Unfortunately, Medicine has becomes debased as doctors are used by the state and by huge corporations and insurance companies, and remain complacent in the presence of widespread differentials in access to healthcare based on wealth. Multinationals and pharmaceutical companies continue to gouge the poor without the slightest regard to the environment or to the real needs of society and we remain silent as a profession; worrying only about our own piece of the economic pie. We as healers merely reflect the spiritually bankrupt general culture. This dark side of human life has never been so plain to see in the unabashed nature of this cultural cynicism. A new myth is required and a new spirituality that first and foremost allows for this darker side of ourselves to be viewed and acknowledged. I need to become a better healer and resist those temptations that beset my medical profession.

How do I work to become a better healer?
To connect with family, friends, community and God in faith and holding the radical doubt of my generation. To resist the temptation to become holier-than-Thou but to continue to acknowledge all those dark places yet hold all the while the glory of nature and life. In connecting and in struggling with the above I invite you my patient along with me on this journey. Together we share all the hopes and fears along our path together and together we must force ourselves to do the journaling, the meditation, the dialoging, the prayers etc.,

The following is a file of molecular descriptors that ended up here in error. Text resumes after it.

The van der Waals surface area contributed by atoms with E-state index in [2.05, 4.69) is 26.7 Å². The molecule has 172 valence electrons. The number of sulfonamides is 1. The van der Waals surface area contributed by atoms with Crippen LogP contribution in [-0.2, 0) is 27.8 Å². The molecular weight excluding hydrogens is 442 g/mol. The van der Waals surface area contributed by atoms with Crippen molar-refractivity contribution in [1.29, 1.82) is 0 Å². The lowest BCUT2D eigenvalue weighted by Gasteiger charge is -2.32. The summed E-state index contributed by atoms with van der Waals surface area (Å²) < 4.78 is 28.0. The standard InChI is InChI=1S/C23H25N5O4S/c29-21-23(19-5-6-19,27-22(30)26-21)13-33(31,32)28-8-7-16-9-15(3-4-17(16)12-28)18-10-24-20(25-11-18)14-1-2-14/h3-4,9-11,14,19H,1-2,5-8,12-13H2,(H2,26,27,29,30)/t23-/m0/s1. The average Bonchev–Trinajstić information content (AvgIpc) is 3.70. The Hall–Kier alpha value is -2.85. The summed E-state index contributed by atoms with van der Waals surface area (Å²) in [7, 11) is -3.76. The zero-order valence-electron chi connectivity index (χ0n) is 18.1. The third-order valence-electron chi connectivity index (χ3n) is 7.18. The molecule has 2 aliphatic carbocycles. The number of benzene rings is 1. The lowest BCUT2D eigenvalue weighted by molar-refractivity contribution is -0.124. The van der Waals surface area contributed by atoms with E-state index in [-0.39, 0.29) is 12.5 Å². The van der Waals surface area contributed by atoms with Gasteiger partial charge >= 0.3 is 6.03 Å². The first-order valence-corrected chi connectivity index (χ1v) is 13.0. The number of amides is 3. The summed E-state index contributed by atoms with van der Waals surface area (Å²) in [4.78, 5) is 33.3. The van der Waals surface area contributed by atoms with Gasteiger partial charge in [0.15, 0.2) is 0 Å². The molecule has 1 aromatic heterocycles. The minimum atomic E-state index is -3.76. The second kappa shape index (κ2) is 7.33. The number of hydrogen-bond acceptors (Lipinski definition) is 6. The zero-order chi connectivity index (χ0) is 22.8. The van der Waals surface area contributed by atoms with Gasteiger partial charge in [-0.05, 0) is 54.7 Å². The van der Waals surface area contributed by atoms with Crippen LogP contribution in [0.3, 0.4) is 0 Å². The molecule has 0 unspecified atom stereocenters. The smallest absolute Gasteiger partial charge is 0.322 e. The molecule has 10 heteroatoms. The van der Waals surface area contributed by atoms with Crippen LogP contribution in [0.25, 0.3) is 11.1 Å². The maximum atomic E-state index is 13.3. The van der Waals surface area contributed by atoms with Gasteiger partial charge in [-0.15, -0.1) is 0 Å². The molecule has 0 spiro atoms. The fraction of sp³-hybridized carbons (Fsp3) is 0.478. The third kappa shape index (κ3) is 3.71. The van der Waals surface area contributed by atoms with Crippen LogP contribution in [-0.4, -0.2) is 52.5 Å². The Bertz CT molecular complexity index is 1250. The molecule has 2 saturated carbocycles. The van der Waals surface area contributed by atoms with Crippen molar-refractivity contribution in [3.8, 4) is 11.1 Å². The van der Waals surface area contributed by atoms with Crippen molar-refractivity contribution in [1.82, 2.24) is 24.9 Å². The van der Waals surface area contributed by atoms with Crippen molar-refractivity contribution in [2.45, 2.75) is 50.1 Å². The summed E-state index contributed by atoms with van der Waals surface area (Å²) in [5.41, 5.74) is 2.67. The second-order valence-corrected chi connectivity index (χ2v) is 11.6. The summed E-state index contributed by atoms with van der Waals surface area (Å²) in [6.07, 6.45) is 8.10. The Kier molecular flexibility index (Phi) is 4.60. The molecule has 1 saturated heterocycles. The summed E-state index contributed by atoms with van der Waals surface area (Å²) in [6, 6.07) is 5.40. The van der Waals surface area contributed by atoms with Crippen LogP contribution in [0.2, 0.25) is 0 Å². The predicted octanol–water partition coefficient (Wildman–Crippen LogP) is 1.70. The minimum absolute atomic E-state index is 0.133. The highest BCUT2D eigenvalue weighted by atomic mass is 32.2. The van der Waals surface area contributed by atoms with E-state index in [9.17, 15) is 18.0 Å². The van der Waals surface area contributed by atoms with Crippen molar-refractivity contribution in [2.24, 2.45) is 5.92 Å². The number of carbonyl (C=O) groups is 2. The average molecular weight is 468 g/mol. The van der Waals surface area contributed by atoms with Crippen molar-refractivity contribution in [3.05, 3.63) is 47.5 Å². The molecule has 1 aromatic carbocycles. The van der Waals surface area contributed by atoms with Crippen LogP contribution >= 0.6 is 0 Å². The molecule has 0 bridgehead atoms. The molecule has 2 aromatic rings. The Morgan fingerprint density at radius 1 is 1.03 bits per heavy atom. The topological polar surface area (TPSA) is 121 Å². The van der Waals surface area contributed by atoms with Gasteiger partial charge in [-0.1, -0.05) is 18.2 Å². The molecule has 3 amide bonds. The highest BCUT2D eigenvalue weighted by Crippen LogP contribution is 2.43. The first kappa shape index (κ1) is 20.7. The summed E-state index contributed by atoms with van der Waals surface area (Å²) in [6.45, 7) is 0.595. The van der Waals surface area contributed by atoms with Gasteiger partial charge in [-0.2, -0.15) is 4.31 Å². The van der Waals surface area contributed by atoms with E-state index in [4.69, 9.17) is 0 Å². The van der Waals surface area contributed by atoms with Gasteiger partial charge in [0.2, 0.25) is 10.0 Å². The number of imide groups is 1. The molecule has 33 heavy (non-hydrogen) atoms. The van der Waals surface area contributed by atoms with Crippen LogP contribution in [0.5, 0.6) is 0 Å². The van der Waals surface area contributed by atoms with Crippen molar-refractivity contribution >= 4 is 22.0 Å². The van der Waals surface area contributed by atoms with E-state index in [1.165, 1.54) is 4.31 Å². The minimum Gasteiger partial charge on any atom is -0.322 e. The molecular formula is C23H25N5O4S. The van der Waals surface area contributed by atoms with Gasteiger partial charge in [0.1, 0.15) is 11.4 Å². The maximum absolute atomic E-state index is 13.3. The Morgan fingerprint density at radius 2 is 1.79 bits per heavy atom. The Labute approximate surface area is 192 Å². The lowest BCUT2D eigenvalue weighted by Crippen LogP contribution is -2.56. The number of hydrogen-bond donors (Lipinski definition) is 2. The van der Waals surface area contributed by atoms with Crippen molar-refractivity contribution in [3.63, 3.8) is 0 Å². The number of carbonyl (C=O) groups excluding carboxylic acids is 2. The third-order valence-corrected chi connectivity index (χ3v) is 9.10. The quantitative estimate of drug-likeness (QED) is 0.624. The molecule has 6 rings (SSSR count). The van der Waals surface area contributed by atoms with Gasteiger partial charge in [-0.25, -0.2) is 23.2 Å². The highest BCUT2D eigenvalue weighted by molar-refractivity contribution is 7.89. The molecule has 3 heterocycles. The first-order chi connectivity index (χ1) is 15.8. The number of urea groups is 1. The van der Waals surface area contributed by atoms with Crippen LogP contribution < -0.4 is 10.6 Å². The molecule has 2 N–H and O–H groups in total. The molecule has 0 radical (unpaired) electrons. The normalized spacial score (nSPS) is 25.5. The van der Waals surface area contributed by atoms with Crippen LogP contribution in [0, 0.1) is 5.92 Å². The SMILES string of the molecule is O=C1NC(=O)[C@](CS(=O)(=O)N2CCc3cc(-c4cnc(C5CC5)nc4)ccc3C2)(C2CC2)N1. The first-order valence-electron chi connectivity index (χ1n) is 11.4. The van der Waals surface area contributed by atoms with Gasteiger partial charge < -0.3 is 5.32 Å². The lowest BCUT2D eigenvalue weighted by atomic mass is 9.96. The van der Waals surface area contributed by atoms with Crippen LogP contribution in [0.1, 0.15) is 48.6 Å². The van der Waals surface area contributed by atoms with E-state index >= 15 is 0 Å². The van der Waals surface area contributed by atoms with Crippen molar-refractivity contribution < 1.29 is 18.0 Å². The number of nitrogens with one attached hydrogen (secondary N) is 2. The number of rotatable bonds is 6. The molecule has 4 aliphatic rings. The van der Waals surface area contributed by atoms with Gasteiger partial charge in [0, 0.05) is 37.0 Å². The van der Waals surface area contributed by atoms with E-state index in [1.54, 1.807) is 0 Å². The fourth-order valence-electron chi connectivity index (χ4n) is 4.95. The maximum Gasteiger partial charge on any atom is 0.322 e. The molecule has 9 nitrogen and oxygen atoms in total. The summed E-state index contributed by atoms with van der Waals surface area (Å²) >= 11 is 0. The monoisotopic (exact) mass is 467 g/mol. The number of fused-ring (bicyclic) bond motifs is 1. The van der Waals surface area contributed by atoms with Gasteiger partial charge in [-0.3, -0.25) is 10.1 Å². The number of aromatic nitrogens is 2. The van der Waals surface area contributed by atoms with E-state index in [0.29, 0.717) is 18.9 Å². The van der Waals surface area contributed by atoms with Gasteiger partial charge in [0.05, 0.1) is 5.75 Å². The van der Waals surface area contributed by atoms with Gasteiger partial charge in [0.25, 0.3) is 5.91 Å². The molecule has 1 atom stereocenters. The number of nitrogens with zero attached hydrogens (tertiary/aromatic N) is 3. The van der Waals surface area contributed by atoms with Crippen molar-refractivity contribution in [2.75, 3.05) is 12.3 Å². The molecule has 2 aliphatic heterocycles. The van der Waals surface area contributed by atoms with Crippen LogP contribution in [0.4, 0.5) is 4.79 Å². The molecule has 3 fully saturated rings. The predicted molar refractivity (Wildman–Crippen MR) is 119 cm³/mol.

I wish to share with you some insights in the skills needed to re-biograph oneself to engender a new narrative, a new dialogue and a new myth. After all you are the subject of your own drama. You need to set the stage, the characters, the protagonists and the plot that will give your life meaning; it's already there all you need to do is access it and it can not happen without connection, community and your inner landscape, your space, your notion of God, your loved ones around you and the voices in your healing. You need the dialogue, begin right now!